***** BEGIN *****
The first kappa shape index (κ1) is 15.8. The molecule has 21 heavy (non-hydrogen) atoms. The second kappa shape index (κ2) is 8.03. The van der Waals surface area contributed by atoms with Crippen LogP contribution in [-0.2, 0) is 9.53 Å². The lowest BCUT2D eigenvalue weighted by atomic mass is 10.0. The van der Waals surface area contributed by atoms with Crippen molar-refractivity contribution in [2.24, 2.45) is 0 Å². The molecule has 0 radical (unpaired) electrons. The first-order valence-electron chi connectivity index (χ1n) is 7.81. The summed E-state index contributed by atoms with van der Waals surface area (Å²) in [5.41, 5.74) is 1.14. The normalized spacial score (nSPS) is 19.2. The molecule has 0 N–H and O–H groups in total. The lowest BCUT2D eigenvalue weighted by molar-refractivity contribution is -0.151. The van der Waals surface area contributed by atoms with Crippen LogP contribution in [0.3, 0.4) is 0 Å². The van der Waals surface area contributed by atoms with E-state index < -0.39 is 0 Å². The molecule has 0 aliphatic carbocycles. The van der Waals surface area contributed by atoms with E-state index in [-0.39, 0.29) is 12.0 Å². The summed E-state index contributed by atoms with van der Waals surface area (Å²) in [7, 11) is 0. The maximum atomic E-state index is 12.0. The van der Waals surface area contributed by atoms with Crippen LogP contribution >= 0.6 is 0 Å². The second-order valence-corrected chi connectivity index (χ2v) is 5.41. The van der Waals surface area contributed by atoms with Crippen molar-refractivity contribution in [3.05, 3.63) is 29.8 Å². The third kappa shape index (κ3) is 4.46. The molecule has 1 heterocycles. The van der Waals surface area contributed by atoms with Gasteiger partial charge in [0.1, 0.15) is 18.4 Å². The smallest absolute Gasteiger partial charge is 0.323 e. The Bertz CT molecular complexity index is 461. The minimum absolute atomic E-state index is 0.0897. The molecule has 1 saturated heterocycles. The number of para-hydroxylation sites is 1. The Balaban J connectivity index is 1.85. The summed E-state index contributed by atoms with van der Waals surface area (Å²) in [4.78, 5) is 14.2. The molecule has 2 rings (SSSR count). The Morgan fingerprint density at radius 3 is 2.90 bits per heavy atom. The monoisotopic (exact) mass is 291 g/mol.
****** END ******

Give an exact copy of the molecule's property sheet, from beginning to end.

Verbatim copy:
The first kappa shape index (κ1) is 15.8. The molecule has 21 heavy (non-hydrogen) atoms. The second kappa shape index (κ2) is 8.03. The van der Waals surface area contributed by atoms with Crippen LogP contribution in [-0.2, 0) is 9.53 Å². The lowest BCUT2D eigenvalue weighted by atomic mass is 10.0. The van der Waals surface area contributed by atoms with Crippen molar-refractivity contribution in [2.24, 2.45) is 0 Å². The molecule has 0 radical (unpaired) electrons. The first-order valence-electron chi connectivity index (χ1n) is 7.81. The summed E-state index contributed by atoms with van der Waals surface area (Å²) in [5.41, 5.74) is 1.14. The normalized spacial score (nSPS) is 19.2. The molecule has 0 N–H and O–H groups in total. The lowest BCUT2D eigenvalue weighted by molar-refractivity contribution is -0.151. The van der Waals surface area contributed by atoms with Crippen LogP contribution in [0.3, 0.4) is 0 Å². The van der Waals surface area contributed by atoms with E-state index < -0.39 is 0 Å². The molecule has 0 aliphatic carbocycles. The van der Waals surface area contributed by atoms with E-state index in [-0.39, 0.29) is 12.0 Å². The summed E-state index contributed by atoms with van der Waals surface area (Å²) in [7, 11) is 0. The maximum atomic E-state index is 12.0. The van der Waals surface area contributed by atoms with Crippen LogP contribution >= 0.6 is 0 Å². The second-order valence-corrected chi connectivity index (χ2v) is 5.41. The van der Waals surface area contributed by atoms with Crippen molar-refractivity contribution in [3.05, 3.63) is 29.8 Å². The third kappa shape index (κ3) is 4.46. The molecule has 1 heterocycles. The van der Waals surface area contributed by atoms with Gasteiger partial charge in [0.1, 0.15) is 18.4 Å². The smallest absolute Gasteiger partial charge is 0.323 e. The Bertz CT molecular complexity index is 461. The minimum absolute atomic E-state index is 0.0897. The molecule has 1 saturated heterocycles. The number of para-hydroxylation sites is 1. The Balaban J connectivity index is 1.85. The summed E-state index contributed by atoms with van der Waals surface area (Å²) in [4.78, 5) is 14.2. The molecule has 2 rings (SSSR count). The Morgan fingerprint density at radius 3 is 2.90 bits per heavy atom. The monoisotopic (exact) mass is 291 g/mol.